By John Austin, Director of the Michigan Economic Center
Canvassing over 3000 representatives from businesses, nonprofits, and governmental organizations on Michigan’s business climate and economic development priorities, the results of the Baker Strategy and CFI Groups-conducted Michigan Economic Outlook Survey provide some key insights into where we are and where we need to go to improve Michigan’s economy.
Based on the 1-100 customer satisfaction scale used to test feedback for a range of products, Michigan communities were given a middling “62” ranking as a “good place to grow a business.” This result put Michigan even with a “mediocre or poor-performing airline like United” in similar rankings, according to panel moderator Tom Walsh, business columnist for the Detroit Free Press.
Of particular note to me in the survey were results to a question sponsored by our Michigan Economic Center at the Prima Civitas Foundation. The question asked, “In order to create conditions that support business and job growth, Michigan must…”
(The following graphic is an excerpt from the Michigan Economic Outlook Survey’s presentation that depicts responses to our question.)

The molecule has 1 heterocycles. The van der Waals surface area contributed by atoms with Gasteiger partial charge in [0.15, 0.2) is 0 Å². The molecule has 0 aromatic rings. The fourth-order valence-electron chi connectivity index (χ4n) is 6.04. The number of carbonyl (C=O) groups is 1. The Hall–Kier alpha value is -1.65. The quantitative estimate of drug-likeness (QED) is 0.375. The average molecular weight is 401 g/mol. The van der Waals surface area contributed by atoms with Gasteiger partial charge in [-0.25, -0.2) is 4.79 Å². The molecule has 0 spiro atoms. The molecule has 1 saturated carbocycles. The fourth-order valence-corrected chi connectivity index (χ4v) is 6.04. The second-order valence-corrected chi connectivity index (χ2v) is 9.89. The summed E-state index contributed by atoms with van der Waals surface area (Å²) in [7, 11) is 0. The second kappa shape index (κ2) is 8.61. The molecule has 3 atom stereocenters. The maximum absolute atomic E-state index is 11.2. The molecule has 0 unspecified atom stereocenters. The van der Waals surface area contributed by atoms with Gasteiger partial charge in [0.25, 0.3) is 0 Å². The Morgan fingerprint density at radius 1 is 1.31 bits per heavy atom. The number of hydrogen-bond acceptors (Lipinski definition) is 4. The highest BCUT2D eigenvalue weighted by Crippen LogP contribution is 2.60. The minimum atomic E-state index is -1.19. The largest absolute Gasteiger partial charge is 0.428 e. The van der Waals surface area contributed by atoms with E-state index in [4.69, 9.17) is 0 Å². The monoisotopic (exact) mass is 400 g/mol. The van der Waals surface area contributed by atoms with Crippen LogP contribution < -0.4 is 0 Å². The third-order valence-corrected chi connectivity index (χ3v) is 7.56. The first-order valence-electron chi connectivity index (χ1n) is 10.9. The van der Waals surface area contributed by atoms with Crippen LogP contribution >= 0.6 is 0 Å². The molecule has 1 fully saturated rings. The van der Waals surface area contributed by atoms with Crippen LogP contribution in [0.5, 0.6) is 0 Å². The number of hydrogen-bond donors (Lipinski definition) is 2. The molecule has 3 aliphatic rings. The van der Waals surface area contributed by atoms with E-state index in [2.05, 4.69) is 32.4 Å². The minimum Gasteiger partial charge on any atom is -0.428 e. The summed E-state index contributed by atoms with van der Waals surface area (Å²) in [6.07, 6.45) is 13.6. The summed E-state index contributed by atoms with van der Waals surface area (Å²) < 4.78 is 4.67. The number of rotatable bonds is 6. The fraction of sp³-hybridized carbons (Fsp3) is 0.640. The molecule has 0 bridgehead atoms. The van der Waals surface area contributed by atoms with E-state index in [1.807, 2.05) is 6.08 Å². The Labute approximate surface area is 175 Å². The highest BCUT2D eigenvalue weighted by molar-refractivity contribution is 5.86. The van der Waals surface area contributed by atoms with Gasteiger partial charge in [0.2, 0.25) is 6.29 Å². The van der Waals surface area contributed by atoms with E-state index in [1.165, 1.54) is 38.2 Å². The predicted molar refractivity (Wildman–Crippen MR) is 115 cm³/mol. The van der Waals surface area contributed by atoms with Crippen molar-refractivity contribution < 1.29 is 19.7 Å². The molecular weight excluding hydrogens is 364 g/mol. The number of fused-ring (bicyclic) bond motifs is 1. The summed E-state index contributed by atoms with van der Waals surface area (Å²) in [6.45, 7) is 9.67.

Those surveyed noted that attracting and keeping talent, being good stewards of our Great Lakes and clean water, improving education, and fixing our infrastructure, as well as a number of other public good investment priorities, were imperative for supporting business and job growth.
This feedback from Michigan’s business, nonprofit, and governmental communities mirrors the results that we are learning through our Michigan “Dream Restored” Initiative. In a recent 1000 person survey conducted by EPIC-MRA for the Michigan Economic Center (to be released soon), Michigan citizens said the most important thing government can do for job creation is not cutting taxes, but by providing quality education, good roads, and good services like public safety, parks, and libraries. Investment in these public goods will create an environment where people want to live, work, and run a business.
Traditional business climate issues like low-tax rates may be less important to businesses and average citizens than the public goods we provide together -- with our taxes -- that create conditions needed for business growth.
John Austin directs the Michigan Economic Center at the Prima Civitas Foundation and is President of the Michigan State Board of Education.